Management Matters: How’s Your Vision?

Do you want to be world’s best services company and to be recognized as the best? Maybe you would rather be recognized by your customers as their best supplier. Or perhaps it’s your goal to have your organization grow to be the region’s largest through excellent and abundant customer referral. Any one of these can be a pretty captivating vision but unless you plan to do this all on your own, you will need to export that vision and share it with others.

Think of a vision as a long-term picture of what your business, division or department can become. A vision expresses a view of a

  • realistic
  • credible
  • attractive
  • future

for the organization, department or team - a condition that is better in some important ways than what now exists. It is a target that beckons. A vision always refers to a future state, a condition that does not presently exist and never existed before. With a vision, you as the leader provides the all-important bridge from the present to the future of the organization.

*     One of the major functions of a vision is to align people with different views. The differences in our experiences, functional training, information and perceptions lead us to want to move in different directions. Creating a vision is a tool that allows a leader to secure commitment to a common direction so that change and improvement prevail over inertia.

*     A second major function of vision is to capture the attention of the people who need to work hard to achieve the vision. An effective vision galvanizes others. It captures their attention at an emotional level. It gives people the sense that their work has a higher purpose - a sense of significance that transcends the day-to-day routine.

*     A third function is tofocus people on the long-term. Competitive, financial, and political pressures tend to make people and organizations concentrate on short-term tasks and deadlines. The vision provides perspective by looking ahead.

Your vision should be clear and concise. In fact it should be so concise that it is a single sentence that everyone can remember and repeat to others. How will you know you’ve got a solid vision statement? Determine if it meets the following criteria:

Promotes Alignment by:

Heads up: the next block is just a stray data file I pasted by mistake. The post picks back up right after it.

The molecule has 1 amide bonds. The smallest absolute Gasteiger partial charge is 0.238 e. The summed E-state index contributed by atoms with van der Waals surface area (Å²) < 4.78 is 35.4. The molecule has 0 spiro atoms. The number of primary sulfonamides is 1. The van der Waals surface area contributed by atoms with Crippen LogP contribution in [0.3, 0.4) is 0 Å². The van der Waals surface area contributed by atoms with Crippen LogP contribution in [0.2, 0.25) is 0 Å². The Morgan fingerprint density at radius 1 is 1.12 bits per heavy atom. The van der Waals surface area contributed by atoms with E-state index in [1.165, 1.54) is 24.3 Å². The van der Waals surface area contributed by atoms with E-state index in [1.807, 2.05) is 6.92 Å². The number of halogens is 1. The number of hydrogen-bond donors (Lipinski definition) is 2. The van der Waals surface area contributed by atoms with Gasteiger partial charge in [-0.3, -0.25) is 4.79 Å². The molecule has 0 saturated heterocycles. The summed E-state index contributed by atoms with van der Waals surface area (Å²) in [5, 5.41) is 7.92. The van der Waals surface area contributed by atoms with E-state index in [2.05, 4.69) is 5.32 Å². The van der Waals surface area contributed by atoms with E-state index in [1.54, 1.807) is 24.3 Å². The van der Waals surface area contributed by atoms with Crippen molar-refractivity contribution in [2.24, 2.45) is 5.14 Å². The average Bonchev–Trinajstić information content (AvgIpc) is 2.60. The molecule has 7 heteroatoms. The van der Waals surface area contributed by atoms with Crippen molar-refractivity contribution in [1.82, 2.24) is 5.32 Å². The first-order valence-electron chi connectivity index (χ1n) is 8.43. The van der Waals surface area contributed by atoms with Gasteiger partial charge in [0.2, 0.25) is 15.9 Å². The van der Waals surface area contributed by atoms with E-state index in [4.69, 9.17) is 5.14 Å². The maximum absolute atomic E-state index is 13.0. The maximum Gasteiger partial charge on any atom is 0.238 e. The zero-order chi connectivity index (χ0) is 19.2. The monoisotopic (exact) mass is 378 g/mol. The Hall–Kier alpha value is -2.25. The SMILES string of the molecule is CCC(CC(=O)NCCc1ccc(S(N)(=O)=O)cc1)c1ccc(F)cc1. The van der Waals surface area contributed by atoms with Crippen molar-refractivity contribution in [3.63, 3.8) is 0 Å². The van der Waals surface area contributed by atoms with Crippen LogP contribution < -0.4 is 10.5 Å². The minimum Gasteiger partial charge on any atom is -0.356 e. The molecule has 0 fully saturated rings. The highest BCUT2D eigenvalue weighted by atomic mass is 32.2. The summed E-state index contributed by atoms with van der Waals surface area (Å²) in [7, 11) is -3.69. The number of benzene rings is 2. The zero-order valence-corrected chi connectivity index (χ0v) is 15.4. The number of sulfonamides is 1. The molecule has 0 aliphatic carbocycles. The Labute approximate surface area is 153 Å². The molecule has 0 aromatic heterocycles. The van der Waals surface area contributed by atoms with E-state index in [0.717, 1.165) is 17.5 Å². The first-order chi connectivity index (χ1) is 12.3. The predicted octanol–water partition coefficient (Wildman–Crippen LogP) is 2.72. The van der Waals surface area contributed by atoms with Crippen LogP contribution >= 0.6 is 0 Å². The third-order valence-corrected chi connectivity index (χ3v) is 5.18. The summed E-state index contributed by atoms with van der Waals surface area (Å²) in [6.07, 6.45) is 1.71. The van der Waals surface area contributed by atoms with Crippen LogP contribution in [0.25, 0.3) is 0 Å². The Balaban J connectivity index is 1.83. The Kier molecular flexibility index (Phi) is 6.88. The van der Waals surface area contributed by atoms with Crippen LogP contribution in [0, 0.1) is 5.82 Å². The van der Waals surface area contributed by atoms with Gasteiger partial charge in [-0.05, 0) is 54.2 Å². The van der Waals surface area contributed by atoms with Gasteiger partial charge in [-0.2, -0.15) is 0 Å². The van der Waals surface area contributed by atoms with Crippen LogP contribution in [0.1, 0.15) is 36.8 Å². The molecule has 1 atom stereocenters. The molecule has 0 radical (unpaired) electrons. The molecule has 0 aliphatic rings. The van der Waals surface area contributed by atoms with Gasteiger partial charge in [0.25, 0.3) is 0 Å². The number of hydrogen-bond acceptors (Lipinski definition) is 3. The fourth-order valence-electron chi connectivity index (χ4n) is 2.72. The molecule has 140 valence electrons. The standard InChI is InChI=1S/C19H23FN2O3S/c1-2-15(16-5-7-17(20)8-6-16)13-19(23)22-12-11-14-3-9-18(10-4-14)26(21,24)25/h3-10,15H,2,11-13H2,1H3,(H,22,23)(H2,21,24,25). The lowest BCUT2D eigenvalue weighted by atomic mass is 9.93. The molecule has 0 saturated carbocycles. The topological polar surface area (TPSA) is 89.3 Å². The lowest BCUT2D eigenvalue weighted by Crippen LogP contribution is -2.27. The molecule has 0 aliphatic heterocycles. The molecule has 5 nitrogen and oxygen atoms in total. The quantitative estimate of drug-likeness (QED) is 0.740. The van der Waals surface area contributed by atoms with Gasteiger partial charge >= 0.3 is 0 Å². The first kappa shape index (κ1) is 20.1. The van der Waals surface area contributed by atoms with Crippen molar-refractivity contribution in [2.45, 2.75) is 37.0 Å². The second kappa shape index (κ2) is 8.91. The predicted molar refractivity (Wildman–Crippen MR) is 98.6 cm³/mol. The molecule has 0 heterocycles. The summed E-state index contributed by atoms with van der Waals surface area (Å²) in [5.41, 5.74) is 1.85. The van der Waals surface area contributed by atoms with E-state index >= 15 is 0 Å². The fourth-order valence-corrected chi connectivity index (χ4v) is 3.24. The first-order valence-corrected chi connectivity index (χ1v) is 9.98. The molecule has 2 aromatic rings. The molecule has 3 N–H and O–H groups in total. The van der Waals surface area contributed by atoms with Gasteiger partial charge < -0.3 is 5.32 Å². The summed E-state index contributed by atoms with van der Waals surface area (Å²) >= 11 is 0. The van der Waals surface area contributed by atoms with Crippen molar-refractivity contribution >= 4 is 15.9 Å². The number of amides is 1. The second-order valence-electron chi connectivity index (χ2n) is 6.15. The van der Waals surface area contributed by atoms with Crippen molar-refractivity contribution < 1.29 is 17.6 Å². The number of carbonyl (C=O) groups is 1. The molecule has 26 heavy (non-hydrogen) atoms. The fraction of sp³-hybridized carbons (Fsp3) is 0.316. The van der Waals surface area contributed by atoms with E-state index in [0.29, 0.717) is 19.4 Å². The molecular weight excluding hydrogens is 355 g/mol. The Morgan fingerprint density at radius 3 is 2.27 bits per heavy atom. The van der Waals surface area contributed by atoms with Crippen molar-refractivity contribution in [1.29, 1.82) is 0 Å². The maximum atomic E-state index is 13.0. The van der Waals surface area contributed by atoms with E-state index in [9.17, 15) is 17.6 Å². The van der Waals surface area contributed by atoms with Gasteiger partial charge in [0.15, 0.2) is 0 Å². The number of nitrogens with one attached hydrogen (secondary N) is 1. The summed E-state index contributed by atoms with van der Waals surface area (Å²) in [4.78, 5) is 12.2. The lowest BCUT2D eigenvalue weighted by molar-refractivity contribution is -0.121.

• Expressing a guiding purpose, a core purpose, a unifying goal, or an umbrella that all other goals fit under
  • Providing direction while allowing broad scope for flexibility and initiative
  • Giving a long-range perspective for the possibilities
  • Being easy to communicate with, simple to understand, and concise

Promotes Commitment by:

  • Challenging, energizing and inspiring
  • Picturing a future that is realistic, credible, possible and yet a stretch.
  • Giving greater meaning to day-to-day tasks

Provides a Purpose That:

  • Outlasts individuals and existing leaders
  • Goes beyond individual self-interest
  • Is not financial; not an MBO objective
  • Is perceived as good, desirable and beneficial to customers, markets, other employeesand yourself
  • Engenders pride in the organization, the team and the individual

There are many different ways to accomplish business objectives but the most effective leaders devote a lot of time, attention and energy to conceiving and realizing a long-range view of the future. Make sure that your vision is 20 20.

Joni Daniels is Principal of Daniels & Associates, a management training and development consulting practice that specializes in developing human resources in the areas of leadership and management training, interpersonal effectiveness and efficiency, skill- building, and organizational development interventions. With over 20 years of experience, she is a sought after resource for Fortune 500 clients, professional organizations, higher education, media outlets and business publications. Joni can be reached at

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